This type of bullying is indirect and extremely cowardly. These types of bullies don’t have the guts to be direct nor the stomach to get their hands dirty. So they do their bullying by instigating a conflict between the target and another individual. They then stand back or at a safe distance and watch from afar, getting enjoyment in seeing the target humiliated and in distress.
In most cases, the individual, these bullies pit against the target, is not a bully and has had no conflicts with the target until now. The person pitted against the target can be a stranger, an acquaintance, friend, teacher, or supervisor.
At school, these bullies will often instigate discord between the target and a friend, teacher, or principal. At work, bullies may instigate conflict between the targeted employee and the supervisor or another employee.
There are several reasons people bully by instigation:
• To create a situation where they can gleefully watch as the target gets humiliated and stressed out.
• To turn others against the target.
• To create drama and entertainment
• To parade the target
• To distract from their own evil deeds. If two or more people are too busy fighting and others are too busy watching and getting their kicks, they’re too occupied to pay attention to what dirt the bully is doing.
• To isolate the target by making him look like the bad guy. The more people the bullies can turn against the target, the worse the target looks and the less power he has.
Often, when you’re a target of bullying by instigation, the person or people your bully has pitted against you will start their sentences off as:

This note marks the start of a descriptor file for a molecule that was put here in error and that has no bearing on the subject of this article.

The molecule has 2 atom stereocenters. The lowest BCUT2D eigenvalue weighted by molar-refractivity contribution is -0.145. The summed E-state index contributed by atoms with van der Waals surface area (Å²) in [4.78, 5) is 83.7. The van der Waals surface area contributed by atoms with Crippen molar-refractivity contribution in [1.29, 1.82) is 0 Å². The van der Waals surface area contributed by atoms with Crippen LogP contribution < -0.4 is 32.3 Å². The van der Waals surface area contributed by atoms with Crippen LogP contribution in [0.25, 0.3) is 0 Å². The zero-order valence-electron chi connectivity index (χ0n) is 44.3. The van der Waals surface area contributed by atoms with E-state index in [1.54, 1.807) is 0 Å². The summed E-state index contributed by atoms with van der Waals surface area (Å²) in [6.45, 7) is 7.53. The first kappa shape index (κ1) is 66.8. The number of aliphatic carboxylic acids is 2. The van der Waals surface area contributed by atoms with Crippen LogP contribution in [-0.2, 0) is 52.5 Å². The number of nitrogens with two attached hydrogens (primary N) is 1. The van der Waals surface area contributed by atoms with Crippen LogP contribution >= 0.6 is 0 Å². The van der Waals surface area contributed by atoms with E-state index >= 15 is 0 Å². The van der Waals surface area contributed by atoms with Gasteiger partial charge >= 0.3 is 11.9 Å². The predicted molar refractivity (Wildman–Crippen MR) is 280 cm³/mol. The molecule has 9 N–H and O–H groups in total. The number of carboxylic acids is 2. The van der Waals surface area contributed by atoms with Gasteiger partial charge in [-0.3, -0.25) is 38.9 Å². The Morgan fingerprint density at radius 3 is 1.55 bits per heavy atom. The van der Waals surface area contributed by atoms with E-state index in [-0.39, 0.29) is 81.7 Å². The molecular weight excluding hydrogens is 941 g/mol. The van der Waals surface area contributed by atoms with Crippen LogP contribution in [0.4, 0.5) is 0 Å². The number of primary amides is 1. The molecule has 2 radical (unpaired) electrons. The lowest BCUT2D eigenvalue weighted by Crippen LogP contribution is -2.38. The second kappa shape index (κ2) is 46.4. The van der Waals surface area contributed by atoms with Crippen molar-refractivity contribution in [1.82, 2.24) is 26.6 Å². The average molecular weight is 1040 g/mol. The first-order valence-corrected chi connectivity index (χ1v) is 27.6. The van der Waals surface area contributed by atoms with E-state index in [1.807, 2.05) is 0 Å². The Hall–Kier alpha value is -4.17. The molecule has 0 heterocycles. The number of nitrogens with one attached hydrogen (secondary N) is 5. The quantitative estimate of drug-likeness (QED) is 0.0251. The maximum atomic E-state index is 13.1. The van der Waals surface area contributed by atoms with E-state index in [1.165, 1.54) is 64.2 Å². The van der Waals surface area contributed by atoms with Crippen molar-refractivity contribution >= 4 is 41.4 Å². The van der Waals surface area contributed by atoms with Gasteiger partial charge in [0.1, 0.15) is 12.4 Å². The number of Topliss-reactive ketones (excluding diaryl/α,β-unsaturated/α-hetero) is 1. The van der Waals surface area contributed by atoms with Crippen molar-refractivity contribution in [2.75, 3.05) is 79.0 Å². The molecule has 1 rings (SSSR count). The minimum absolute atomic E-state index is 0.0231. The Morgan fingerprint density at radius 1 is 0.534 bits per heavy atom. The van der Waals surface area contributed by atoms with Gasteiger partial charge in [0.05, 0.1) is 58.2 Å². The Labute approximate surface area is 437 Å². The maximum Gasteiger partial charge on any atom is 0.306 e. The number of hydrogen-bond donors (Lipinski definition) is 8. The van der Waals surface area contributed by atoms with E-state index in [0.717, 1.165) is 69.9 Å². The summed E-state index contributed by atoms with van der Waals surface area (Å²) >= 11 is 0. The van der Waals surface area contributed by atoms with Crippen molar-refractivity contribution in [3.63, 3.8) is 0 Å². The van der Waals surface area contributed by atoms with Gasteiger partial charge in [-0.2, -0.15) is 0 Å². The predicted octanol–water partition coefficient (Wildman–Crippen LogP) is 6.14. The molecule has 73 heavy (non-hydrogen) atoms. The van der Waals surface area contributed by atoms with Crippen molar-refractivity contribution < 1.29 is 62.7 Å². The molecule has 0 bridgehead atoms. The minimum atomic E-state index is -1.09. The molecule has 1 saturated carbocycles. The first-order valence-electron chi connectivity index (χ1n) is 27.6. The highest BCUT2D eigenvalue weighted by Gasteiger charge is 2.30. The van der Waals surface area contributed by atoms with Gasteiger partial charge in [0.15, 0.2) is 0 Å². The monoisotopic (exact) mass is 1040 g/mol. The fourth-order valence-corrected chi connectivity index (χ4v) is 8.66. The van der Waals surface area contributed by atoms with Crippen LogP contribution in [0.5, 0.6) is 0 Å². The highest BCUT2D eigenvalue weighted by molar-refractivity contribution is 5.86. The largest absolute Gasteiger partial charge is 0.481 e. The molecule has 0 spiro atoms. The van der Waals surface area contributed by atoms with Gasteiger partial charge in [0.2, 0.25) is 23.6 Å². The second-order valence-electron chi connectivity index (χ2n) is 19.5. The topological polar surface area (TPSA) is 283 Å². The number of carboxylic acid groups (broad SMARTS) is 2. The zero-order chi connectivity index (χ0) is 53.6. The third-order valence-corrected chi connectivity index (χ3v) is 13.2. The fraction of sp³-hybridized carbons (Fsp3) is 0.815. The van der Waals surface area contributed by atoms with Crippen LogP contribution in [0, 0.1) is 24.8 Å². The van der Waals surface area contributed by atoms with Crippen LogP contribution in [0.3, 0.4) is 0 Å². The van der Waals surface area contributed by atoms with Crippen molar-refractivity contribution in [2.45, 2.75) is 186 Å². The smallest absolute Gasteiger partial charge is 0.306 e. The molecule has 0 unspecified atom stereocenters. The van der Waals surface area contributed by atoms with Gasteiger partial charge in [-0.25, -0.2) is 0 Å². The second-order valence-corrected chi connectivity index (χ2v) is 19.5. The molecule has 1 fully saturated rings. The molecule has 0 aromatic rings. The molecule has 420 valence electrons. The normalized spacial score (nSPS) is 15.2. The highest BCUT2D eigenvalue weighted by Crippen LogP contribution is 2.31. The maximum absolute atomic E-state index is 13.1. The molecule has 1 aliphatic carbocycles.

“Hey! I heard you’re trying to get with my boyfriend!”
“Somebody told me that you did…”
“I heard you told so-and-so such and such!”
“Somebody told me you’re talking smack about me behind me back! How about having the guts to say it to my face!”
If you’re a target of bullying and someone has instigated a conflict between you and someone you don’t usually have trouble with, the first words out your accuser’s mouth will be,
“Somebody told me…”
“It’s going around that…”
“It was brought to my attention…”
Those first few little words are your first clue of bullying by instigation and that one or more of your bullies is trying to pit others against you
If you’re a target of bullying and you’re ever in a situation like this, here are a few comebacks you can’t make to the accuser:
Laugh at the accuser and say one of these,
“Really? You ‘heard,’? Boy, you’re so gullible you’ll believe anything, won’t you?”
“Wow! And you believed that? Boy, are you stupid!”
“Gee, you’ll fall for anything, won’t you!”
Challenge the accuser’s intelligence, then walk away laughing. Your accuser will be stunned, and your bullies, who are surely watching from afar, will be sorely disappointed.
How I wish I were this quick in school. But, as an adult, I was better able to defuse it by the above counter statements.
Always imply that your accuser is dumb for believing the lies and I guarantee that the person will back down. It’s what worked for me.